More experienced traders make this mistake also. It’s not an accident that stock promoters release articles right before the market opens. Their job is to drive investor behaviors. It’s pretty easy to hype a mediocre stock with low trading volume to a desperate audience. If you’re having a bad week, you might just buy into it. Don’t do it. Always have a plan.
Mistake #2: Riding the Imaginary Wave
On June 5th, 2020, the Dow jumped 3.2% to close over 27,000 for the first time since February 25th, the beginning of the Covid-19 pandemic in the United States. I did well because I was invested in several petroleum options that aged out that day, which was a Friday. As an experienced trader, I took my wins and waited out the weekend.
A one-day spike is not a wave. Day traders and scalpers did well on June 5th because they know how to buy on the upslope and sell before the decline. The market jumped after an optimistic jobs report. It moved based on emotion, not market conditions. My options to sell OXY at $16 netted me $320 per contract. The stock was selling at $24.40 a share. Today it’s at $17.66.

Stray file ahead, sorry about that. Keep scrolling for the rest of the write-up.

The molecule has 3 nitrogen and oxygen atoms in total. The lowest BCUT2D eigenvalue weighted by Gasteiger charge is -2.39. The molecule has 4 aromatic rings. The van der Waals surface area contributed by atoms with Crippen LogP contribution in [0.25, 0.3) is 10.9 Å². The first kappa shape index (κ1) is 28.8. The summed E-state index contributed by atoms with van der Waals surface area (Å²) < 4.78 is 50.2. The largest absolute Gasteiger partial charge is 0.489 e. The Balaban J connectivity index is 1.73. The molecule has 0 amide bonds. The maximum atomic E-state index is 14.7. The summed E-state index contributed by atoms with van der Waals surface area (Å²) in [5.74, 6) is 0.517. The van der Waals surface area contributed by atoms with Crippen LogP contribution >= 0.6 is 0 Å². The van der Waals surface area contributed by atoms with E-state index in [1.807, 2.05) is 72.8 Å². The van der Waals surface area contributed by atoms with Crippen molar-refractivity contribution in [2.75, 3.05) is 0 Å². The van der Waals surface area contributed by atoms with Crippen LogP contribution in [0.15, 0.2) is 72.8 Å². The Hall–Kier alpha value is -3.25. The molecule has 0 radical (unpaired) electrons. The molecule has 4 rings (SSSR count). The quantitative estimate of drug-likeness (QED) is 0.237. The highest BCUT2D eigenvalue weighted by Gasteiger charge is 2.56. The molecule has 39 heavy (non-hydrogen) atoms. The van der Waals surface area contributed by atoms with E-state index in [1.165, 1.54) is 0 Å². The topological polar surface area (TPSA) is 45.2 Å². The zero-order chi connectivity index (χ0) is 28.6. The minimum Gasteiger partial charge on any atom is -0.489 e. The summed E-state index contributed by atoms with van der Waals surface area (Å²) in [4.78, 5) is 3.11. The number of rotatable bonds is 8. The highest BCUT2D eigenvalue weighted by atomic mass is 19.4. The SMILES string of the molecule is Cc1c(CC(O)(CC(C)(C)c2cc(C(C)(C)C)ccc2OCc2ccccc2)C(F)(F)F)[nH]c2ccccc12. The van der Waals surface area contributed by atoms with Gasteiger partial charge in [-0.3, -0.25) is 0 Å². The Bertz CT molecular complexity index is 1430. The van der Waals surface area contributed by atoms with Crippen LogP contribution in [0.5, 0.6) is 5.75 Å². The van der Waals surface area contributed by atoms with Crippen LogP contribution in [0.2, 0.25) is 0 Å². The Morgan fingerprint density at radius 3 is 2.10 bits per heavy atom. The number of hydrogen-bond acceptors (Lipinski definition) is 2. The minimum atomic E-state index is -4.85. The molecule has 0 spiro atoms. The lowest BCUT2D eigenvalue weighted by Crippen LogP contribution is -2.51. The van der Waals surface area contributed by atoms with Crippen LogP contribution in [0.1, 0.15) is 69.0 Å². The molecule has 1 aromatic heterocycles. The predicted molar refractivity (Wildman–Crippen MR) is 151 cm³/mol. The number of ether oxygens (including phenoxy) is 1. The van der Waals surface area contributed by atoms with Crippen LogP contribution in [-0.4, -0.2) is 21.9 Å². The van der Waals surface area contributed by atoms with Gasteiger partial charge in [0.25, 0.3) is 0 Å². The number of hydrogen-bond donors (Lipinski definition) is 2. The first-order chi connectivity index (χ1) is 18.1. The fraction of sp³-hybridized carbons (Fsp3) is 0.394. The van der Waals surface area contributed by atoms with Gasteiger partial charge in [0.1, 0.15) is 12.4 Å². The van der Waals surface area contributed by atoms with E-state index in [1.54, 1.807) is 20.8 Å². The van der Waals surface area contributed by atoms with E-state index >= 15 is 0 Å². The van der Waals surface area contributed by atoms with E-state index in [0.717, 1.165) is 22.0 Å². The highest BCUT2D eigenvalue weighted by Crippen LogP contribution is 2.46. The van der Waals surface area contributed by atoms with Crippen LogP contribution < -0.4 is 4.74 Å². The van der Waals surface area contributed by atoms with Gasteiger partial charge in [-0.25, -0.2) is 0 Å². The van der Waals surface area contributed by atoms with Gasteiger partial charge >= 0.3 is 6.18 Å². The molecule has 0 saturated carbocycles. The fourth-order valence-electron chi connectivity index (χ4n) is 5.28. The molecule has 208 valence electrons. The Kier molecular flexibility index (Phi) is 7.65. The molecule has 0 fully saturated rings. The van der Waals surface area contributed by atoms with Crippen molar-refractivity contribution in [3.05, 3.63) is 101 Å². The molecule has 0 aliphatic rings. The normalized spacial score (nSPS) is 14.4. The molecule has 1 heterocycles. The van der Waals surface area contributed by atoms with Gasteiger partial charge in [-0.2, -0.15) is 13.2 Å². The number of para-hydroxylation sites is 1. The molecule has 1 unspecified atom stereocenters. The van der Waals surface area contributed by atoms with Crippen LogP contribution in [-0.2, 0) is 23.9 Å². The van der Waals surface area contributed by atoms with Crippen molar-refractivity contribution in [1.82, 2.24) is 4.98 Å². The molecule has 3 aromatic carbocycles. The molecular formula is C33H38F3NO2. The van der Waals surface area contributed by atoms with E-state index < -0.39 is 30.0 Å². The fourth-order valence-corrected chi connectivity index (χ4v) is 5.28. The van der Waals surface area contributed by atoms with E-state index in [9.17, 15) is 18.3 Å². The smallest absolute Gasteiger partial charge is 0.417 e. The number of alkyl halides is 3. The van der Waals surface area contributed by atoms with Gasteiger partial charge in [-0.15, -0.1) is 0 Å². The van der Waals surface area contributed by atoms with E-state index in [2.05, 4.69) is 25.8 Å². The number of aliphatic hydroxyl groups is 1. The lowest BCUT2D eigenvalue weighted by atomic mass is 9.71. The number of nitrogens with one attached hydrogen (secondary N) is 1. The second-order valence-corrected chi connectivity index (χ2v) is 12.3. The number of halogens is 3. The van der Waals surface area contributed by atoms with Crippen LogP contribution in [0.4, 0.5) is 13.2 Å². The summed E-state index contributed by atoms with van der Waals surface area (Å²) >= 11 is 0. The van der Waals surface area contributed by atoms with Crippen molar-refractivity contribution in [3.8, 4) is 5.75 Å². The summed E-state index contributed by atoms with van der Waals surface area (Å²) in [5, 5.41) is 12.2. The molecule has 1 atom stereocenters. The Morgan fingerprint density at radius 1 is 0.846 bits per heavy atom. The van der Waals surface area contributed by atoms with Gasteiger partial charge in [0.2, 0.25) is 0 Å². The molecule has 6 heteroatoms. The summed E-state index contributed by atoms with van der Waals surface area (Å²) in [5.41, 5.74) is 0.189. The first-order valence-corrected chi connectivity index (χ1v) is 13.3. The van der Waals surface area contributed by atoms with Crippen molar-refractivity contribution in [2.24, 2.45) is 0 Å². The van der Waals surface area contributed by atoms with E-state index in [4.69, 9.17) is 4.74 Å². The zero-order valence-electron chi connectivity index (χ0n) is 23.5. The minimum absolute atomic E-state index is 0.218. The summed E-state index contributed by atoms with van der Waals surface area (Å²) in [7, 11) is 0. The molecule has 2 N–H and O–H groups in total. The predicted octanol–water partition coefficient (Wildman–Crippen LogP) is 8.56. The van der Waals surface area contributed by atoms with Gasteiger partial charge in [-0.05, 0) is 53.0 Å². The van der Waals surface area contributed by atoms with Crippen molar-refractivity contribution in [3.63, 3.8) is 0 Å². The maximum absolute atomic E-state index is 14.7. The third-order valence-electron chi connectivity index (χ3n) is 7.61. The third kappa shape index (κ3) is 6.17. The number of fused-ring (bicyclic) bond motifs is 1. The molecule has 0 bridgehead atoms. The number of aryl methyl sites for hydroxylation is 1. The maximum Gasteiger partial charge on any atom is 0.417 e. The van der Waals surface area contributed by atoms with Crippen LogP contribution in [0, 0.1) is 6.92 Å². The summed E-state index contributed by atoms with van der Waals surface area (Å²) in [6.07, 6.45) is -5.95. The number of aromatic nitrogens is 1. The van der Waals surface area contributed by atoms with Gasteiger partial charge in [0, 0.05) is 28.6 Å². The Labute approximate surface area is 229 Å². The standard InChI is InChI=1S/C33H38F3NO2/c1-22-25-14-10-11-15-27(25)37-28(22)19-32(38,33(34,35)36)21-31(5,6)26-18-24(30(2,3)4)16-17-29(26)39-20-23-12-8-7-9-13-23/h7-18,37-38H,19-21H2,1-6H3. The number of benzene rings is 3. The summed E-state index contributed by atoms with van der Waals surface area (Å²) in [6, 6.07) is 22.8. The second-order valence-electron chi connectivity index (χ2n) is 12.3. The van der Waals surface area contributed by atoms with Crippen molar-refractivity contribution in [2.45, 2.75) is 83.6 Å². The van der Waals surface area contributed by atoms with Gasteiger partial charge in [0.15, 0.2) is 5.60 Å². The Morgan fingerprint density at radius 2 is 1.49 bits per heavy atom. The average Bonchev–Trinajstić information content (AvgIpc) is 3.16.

Big wins make you want to double down and get more big wins. That’s why casinos and racetracks do well. Real traders, contrary to popular opinion, are not gamblers. If you score a big win on an up-market day, enjoy it, but stick to your original trading plan until you see some real movement. In other words, don’t go “all-in” on what could be a bluff.
Mistake #3: Confusing Loss Aversion with Risk Management
Loss aversion is a fear of loss, not a risk management strategy. When the mental accounting starts and you regularly hold positions too long, you may be experiencing a cognitive bias. Tell yourself it’s a long-term plan if you want, but you’re a trader, not an investor. Those positions should have been sold when they first started to decline. That’s how you mitigate losses.